Beyond being the first 4X history sim I played, I def agree with the above statements re: stability, especially with how it gives actual repurcussions for being an authoritarian or warmonger, no more whipping, drafting, and razing cities with wild abandon as your happy police keep your enemies away and your populace complacent. The UHV system is also absolutely insane! Every civ having a victory condition of their own is already tons of replayability and gameplay variety, but it also serves to fix like, every single problem every Civ game ever has had. The UHVs act as perfect tutorials, each additional civ slowly adding more elements of gameplay and testing you on each so you won't just speed past, for example, the Ancient era and not understanding the power of production hurrying. They all have wildly varying lengths, so if you only have time for a 30 minute game you have a solid half dozen civs to play, and a half dozen more if you already know their strategies. They also serve as like, actual difficulty options, instead of like "the AI all start in the Classical era", civs are harder or easier based on their goals. Not to mention that they push you out of your comfort zone and force you to experiment, I've never used a slider in a civ game as much as I have in RFDOCIV, using the culture slider for the first few turns of a new game to help cities get up to snuff is an insane strat I only just learned when playing a Japan game and realizing I'd be better off popping the BFC for the first few turns than like, 1% progress towards my next tech.

There's also the natural gameplay variety. In most 4X games, different societies usually either feel the same or only feel different because they have a single special effect or maybe a few unique builds, but here modifiers and geography work together to massively shape each civ. Some push you towards science, others towards espionage, some towards production, others towards commerce, some towards cottages, others towards specialists, and religion only further changes how you play, shaping your allies, your enemies, your production priorities, your government system and what wonders you can build, and those wonders only further shape your gameplay.

Honestly, the only things I don't like about RDDOCIV are the things that are built into CIV's engine, be it the difficulty of implementing nomadic or independent civs, which RFDOCIV has already massively improved over CIV, or the oddity of settling implying the land was uninhabited previously, or populations being largely uniform with no identity of their own, or civs spawning at fixed points instead of from separatist and migration movements.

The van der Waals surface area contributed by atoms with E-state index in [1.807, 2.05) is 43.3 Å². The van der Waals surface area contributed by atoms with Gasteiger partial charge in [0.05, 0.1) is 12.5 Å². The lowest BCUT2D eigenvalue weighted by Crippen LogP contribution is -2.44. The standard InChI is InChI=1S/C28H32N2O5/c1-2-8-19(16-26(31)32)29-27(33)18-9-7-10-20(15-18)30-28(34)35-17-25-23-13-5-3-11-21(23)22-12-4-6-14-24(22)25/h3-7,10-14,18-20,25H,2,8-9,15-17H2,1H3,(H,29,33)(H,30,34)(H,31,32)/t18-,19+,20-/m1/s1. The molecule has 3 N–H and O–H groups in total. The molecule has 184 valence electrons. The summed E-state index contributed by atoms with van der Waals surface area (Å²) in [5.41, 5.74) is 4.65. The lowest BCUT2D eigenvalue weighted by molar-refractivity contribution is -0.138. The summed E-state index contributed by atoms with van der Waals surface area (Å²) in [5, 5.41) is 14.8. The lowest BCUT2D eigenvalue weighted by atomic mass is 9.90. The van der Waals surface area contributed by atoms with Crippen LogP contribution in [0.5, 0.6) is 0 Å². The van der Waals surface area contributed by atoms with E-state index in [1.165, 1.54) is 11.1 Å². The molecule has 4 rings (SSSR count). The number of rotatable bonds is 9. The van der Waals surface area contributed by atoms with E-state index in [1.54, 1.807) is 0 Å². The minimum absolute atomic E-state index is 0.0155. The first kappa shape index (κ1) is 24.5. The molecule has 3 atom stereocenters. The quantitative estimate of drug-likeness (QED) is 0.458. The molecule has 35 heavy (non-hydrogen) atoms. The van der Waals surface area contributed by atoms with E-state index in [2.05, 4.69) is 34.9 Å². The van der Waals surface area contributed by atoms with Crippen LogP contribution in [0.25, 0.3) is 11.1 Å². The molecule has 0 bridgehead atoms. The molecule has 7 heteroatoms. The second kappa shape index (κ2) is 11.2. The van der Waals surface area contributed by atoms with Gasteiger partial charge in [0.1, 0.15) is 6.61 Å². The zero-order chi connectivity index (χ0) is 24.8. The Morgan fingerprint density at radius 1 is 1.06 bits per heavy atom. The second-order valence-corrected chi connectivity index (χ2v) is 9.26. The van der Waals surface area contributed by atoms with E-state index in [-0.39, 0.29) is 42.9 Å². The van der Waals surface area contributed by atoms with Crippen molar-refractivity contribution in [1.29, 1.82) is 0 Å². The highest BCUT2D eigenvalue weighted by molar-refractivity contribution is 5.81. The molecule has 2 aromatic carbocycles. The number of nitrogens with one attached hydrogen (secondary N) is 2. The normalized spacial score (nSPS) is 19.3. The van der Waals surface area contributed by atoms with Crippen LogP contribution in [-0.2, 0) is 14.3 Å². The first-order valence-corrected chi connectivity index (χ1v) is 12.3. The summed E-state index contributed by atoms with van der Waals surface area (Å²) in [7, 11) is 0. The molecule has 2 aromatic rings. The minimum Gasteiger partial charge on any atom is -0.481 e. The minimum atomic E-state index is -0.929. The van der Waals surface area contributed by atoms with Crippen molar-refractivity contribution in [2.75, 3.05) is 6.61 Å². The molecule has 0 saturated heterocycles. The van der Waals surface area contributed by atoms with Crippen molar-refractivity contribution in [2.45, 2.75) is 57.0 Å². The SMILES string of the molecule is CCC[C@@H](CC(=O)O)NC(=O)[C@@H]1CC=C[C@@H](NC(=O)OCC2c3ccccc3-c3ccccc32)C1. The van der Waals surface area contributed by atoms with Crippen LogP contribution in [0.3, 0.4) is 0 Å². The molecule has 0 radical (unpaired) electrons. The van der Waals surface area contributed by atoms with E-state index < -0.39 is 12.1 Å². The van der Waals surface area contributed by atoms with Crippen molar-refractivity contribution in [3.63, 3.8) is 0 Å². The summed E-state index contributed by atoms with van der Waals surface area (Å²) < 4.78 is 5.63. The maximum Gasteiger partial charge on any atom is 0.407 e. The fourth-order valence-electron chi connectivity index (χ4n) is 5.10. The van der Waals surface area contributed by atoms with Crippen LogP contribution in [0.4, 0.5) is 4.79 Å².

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For me DoC is the realisation of vision behind RFC modes which, for me at least makes any Civ game playable for more then 2-10 games. I am bias for sure, never been fan of Civ series (Alpha Centauri being exception), while I am fan of various Paradox games. So the core of RFC for me is stability, the way it's implemented by Rhye is even much better then any Paradox games that have this feature, in say EU it's a minor issue you need to keep track unless you play like Ming China or get into a really taxing multiplayer war. In RFC it's something that you have to shape your entire gameplay around. It's amazing anti-snowball mechanics which also adds historical flavor. Think about it, is there any other historical strategy game where some state blobs into absolutely dominant position and does not stay that way without player challenging it? If you have any examples, please share I would love to play it.
So yeah for me RFC is mostly about stability and yes historical starts add up to it nicely.
There's also the natural gameplay variety. In most 4X games, different societies usually either feel the same or only feel different because they have a single special effect or maybe a few unique builds, but here modifiers and geography work together to massively shape each civ. Some push you towards science, others towards espionage, some towards production, others towards commerce, some towards cottages, others towards specialists, and religion only further changes how you play, shaping your allies, your enemies, your production priorities, your government system and what wonders you can build, and those wonders only further shape your gameplay.

Honestly, the only things I don't like about RDDOCIV are the things that are built into CIV's engine, be it the difficulty of implementing nomadic or independent civs, which RFDOCIV has already massively improved over CIV, or the oddity of settling implying the land was uninhabited previously, or populations being largely uniform with no identity of their own, or civs spawning at fixed points instead of from separatist and migration movements.

I'll echo these points in particular. The basics of RFC provide a good framework for mitigating the snowball problem of Civ (and strategy games in general), but can feel a little bare because it mostly sticks with Beyond the Sword features. DoC has a ton of new features without feeling overwhelming, it hits the right balance between the complexity of more simulationist games like Paradox's and the simpler appeal and wider scope of Civ.